If you need those more advanced features, the Fujifilm X-H2S is a fantastic alternative with an APS-C sensor. It's a video powerhouse that supports external RAW video recording and internal Apple ProRes codecs from the jump. The stacked design of its sensor also keeps rolling shutter distortion to a minimum, which is great for sweeping action shots. That said, the X-H2S is pricier than the Panasonic and is likely overkill for most people. Lens options, on the other hand, are more readily available and more affordable for Fuji's X mount.

    See our review

  3. Best APS-C Digital Camera

    If you prefer the portability and generally lower price offered by a smaller sensor, consider the Fujifilm X-T5. At 40.2 megapixels, its sensor has the highest resolution of any APS-C sensor on the market, giving you stunningly detailed images and lots of leeway to crop in your photos if needed. With its portable design, dedicated exposure dials, and three-way tilting screen, the X-T5's photography-first design is also great for street or travel photos.

    Though it's aimed primarily at photographers, the camera has some surprisingly impressive video specs, with internal 10-bit capture, Log recording, and 4k video at up to 60 fps without a crop. The Fujifilm X-H2 uses the exact same sensor as the X-T5 and is tailored even more towards pros and hybrid shooters, with a CFexpress card slot and 8k video capture. Still, it's bulkier and pricier, so we recommend the X-T5 for most people. If you want to save even more money, you can buy older used models in the X-T series, like the Fujifilm X-T4, which still holds up very well despite having a lower-resolution sensor and lacking some of the latest video features.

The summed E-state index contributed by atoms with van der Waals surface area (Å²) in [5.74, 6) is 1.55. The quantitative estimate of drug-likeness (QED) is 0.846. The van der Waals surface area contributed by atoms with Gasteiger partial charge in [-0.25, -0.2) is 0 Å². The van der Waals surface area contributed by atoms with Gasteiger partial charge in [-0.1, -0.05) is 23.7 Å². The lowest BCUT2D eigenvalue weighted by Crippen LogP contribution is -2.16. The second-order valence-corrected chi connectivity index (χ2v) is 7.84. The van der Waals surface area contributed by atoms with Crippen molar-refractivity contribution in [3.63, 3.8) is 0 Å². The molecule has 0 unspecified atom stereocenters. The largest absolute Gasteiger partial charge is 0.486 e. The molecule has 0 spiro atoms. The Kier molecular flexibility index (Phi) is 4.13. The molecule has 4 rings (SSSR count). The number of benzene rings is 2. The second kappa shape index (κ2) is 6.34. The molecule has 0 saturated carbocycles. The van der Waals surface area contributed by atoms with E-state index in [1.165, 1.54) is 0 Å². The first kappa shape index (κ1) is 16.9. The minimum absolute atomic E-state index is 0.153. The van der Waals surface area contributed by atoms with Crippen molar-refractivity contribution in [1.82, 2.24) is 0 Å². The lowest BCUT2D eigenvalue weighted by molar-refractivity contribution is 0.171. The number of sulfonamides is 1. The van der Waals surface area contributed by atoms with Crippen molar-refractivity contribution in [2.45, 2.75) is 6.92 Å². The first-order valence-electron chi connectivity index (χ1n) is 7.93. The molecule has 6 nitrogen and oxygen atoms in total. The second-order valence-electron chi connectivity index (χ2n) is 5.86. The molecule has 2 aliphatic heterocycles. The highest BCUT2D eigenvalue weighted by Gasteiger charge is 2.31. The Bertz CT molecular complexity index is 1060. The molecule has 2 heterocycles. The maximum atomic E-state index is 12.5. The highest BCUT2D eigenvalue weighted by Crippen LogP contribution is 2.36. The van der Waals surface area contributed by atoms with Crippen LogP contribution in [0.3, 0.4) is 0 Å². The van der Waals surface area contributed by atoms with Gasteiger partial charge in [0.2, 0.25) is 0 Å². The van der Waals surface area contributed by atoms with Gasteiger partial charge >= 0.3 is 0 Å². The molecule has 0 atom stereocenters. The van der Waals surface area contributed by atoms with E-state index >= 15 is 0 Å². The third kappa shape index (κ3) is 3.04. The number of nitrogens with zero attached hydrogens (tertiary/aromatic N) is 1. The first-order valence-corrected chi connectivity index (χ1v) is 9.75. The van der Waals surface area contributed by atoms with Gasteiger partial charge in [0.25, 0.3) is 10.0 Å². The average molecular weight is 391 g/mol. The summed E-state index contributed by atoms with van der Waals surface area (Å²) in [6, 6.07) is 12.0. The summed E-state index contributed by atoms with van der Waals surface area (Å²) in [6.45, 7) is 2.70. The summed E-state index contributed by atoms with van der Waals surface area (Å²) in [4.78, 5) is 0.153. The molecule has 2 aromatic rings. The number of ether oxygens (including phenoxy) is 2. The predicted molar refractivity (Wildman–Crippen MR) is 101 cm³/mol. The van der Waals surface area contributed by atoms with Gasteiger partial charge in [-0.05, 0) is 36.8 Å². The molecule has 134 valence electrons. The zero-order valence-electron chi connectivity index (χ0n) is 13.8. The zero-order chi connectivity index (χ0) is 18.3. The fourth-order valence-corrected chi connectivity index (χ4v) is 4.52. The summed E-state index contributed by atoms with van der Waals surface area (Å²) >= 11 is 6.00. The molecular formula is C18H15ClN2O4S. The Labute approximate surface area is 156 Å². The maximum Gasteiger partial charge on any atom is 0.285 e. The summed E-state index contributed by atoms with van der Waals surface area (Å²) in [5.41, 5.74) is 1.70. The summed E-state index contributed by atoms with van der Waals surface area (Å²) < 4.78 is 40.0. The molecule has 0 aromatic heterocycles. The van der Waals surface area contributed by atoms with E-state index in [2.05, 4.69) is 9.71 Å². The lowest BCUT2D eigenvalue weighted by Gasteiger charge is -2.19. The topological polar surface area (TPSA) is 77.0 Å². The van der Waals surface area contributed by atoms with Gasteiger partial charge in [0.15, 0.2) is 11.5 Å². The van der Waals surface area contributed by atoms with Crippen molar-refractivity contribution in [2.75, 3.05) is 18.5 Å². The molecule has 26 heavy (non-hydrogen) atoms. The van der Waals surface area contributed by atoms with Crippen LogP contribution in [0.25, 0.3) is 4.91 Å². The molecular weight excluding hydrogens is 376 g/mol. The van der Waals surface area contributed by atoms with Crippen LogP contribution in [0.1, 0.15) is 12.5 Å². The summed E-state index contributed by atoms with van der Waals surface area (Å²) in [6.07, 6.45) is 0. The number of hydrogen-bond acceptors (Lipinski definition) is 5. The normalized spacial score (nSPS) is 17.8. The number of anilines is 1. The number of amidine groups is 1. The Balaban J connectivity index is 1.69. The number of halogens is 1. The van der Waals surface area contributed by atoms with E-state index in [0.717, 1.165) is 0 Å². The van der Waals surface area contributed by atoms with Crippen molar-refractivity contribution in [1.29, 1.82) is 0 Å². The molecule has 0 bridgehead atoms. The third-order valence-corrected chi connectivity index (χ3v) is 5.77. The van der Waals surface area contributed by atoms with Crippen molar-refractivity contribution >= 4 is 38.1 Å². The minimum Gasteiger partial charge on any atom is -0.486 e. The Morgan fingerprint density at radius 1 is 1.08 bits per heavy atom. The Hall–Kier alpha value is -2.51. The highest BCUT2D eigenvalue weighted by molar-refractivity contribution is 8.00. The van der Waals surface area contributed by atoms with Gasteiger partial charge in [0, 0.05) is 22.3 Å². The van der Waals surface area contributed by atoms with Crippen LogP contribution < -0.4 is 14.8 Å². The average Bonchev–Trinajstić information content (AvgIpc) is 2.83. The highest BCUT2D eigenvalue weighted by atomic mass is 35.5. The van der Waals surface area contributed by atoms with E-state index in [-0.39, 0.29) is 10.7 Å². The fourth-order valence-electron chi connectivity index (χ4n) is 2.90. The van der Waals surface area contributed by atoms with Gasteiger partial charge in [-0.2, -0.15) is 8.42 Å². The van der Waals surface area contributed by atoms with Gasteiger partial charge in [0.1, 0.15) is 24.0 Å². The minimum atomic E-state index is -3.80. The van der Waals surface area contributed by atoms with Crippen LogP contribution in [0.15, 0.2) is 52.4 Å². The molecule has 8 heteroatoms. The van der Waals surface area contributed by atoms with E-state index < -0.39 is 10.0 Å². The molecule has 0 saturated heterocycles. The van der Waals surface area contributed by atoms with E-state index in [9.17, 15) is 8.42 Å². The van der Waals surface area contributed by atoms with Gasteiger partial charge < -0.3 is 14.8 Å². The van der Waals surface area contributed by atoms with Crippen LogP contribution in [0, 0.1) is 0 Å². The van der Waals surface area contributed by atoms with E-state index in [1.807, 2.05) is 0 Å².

See our review

  4. Best Mid-Range Digital Camera

    A long-awaited update to Sony's APS-C lineup, the Sony α6700 is one of the best mid-range cameras on the market. With advanced video specs that bring it up to today's standards—including 4k 120 fps capture, internal 10-bit 4:2:2 recording, and IBIS—it's a great choice for hybrid and video shooters. It's no slouch for photography, either, with a 26-megapixel backside-illuminated APS-C sensor that captures stunning images with plenty of detail and dynamic range, along with best-in-class autofocus.

    That said, the camera does have some limitations. If, for example, you need RAW video output, the Fujifilm X-S20 has you covered and also supports 6.2k open gate recording. 4k recording is, however, capped at 60 fps on the Fuji, and its autofocus system is less reliable. Sports and wildlife shooters may also prefer the slightly pricier Canon EOS R7, which has better ergonomics and faster burst shooting but a more limited lens selection.

    See our review

  5. Best Entry-Level Digital Camera